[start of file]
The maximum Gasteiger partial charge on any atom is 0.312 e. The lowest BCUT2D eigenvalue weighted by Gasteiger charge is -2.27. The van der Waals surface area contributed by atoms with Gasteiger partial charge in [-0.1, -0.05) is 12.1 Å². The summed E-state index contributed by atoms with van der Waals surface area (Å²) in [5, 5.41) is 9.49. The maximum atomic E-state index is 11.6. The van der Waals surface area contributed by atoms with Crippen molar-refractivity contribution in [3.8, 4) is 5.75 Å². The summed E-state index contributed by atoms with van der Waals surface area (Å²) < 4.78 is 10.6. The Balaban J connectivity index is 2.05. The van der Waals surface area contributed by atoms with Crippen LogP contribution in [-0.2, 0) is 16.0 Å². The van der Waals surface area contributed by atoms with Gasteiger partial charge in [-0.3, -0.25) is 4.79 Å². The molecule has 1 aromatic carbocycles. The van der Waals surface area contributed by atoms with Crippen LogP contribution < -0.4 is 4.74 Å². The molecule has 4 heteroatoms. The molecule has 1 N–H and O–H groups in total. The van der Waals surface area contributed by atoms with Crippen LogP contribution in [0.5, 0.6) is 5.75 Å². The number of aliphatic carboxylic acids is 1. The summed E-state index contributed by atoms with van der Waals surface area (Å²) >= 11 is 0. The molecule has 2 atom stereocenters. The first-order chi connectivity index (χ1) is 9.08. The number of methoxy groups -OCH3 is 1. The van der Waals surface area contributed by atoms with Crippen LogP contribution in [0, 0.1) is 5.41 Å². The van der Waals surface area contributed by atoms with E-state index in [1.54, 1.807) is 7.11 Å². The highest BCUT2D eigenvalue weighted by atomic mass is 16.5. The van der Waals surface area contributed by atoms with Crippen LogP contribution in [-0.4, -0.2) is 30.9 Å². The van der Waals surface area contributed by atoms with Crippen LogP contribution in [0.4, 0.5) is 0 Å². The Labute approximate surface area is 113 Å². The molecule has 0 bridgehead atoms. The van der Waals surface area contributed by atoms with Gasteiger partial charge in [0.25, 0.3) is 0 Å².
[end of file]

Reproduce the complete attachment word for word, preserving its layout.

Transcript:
The maximum Gasteiger partial charge on any atom is 0.312 e. The lowest BCUT2D eigenvalue weighted by Gasteiger charge is -2.27. The van der Waals surface area contributed by atoms with Gasteiger partial charge in [-0.1, -0.05) is 12.1 Å². The summed E-state index contributed by atoms with van der Waals surface area (Å²) in [5, 5.41) is 9.49. The maximum atomic E-state index is 11.6. The van der Waals surface area contributed by atoms with Crippen molar-refractivity contribution in [3.8, 4) is 5.75 Å². The summed E-state index contributed by atoms with van der Waals surface area (Å²) < 4.78 is 10.6. The Balaban J connectivity index is 2.05. The van der Waals surface area contributed by atoms with Crippen LogP contribution in [-0.2, 0) is 16.0 Å². The van der Waals surface area contributed by atoms with Gasteiger partial charge in [-0.3, -0.25) is 4.79 Å². The molecule has 1 aromatic carbocycles. The van der Waals surface area contributed by atoms with Crippen LogP contribution < -0.4 is 4.74 Å². The molecule has 4 heteroatoms. The molecule has 1 N–H and O–H groups in total. The van der Waals surface area contributed by atoms with Crippen LogP contribution in [0.5, 0.6) is 5.75 Å². The number of aliphatic carboxylic acids is 1. The summed E-state index contributed by atoms with van der Waals surface area (Å²) >= 11 is 0. The molecule has 2 atom stereocenters. The first-order chi connectivity index (χ1) is 9.08. The number of methoxy groups -OCH3 is 1. The van der Waals surface area contributed by atoms with Crippen LogP contribution in [0, 0.1) is 5.41 Å². The van der Waals surface area contributed by atoms with E-state index in [1.54, 1.807) is 7.11 Å². The highest BCUT2D eigenvalue weighted by atomic mass is 16.5. The van der Waals surface area contributed by atoms with Crippen LogP contribution in [-0.4, -0.2) is 30.9 Å². The van der Waals surface area contributed by atoms with Crippen LogP contribution in [0.4, 0.5) is 0 Å². The Labute approximate surface area is 113 Å². The molecule has 0 bridgehead atoms. The van der Waals surface area contributed by atoms with Gasteiger partial charge in [0.25, 0.3) is 0 Å².